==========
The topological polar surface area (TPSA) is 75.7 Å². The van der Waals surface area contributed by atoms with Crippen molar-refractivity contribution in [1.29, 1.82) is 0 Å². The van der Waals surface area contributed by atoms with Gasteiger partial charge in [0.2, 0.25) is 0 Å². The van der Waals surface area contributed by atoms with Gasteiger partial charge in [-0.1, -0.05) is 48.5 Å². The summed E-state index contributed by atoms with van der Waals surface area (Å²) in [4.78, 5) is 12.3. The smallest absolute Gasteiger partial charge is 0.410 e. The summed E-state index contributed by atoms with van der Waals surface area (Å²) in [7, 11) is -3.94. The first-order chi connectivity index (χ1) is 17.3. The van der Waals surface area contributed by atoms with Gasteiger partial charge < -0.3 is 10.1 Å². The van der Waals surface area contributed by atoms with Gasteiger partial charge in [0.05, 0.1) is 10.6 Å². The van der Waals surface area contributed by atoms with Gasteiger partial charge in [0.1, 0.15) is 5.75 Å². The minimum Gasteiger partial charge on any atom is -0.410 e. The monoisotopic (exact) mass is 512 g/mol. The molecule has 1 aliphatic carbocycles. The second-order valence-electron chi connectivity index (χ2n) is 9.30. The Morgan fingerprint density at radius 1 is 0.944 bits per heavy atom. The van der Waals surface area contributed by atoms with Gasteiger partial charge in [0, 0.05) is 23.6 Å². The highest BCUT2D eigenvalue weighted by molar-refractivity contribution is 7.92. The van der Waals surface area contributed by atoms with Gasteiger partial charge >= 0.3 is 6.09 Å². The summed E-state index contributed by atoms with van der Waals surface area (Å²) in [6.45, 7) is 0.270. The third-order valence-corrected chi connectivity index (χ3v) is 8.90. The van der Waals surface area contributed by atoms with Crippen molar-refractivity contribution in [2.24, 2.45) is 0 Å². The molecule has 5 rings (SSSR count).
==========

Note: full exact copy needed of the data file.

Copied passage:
The topological polar surface area (TPSA) is 75.7 Å². The van der Waals surface area contributed by atoms with Crippen molar-refractivity contribution in [1.29, 1.82) is 0 Å². The van der Waals surface area contributed by atoms with Gasteiger partial charge in [0.2, 0.25) is 0 Å². The van der Waals surface area contributed by atoms with Gasteiger partial charge in [-0.1, -0.05) is 48.5 Å². The summed E-state index contributed by atoms with van der Waals surface area (Å²) in [4.78, 5) is 12.3. The smallest absolute Gasteiger partial charge is 0.410 e. The summed E-state index contributed by atoms with van der Waals surface area (Å²) in [7, 11) is -3.94. The first-order chi connectivity index (χ1) is 17.3. The van der Waals surface area contributed by atoms with Gasteiger partial charge < -0.3 is 10.1 Å². The van der Waals surface area contributed by atoms with Gasteiger partial charge in [0.05, 0.1) is 10.6 Å². The van der Waals surface area contributed by atoms with Gasteiger partial charge in [0.1, 0.15) is 5.75 Å². The minimum Gasteiger partial charge on any atom is -0.410 e. The monoisotopic (exact) mass is 512 g/mol. The molecule has 1 aliphatic carbocycles. The second-order valence-electron chi connectivity index (χ2n) is 9.30. The Morgan fingerprint density at radius 1 is 0.944 bits per heavy atom. The van der Waals surface area contributed by atoms with Gasteiger partial charge in [0, 0.05) is 23.6 Å². The highest BCUT2D eigenvalue weighted by molar-refractivity contribution is 7.92. The van der Waals surface area contributed by atoms with Gasteiger partial charge >= 0.3 is 6.09 Å². The summed E-state index contributed by atoms with van der Waals surface area (Å²) in [6.45, 7) is 0.270. The third-order valence-corrected chi connectivity index (χ3v) is 8.90. The van der Waals surface area contributed by atoms with Crippen molar-refractivity contribution in [2.24, 2.45) is 0 Å². The molecule has 5 rings (SSSR count).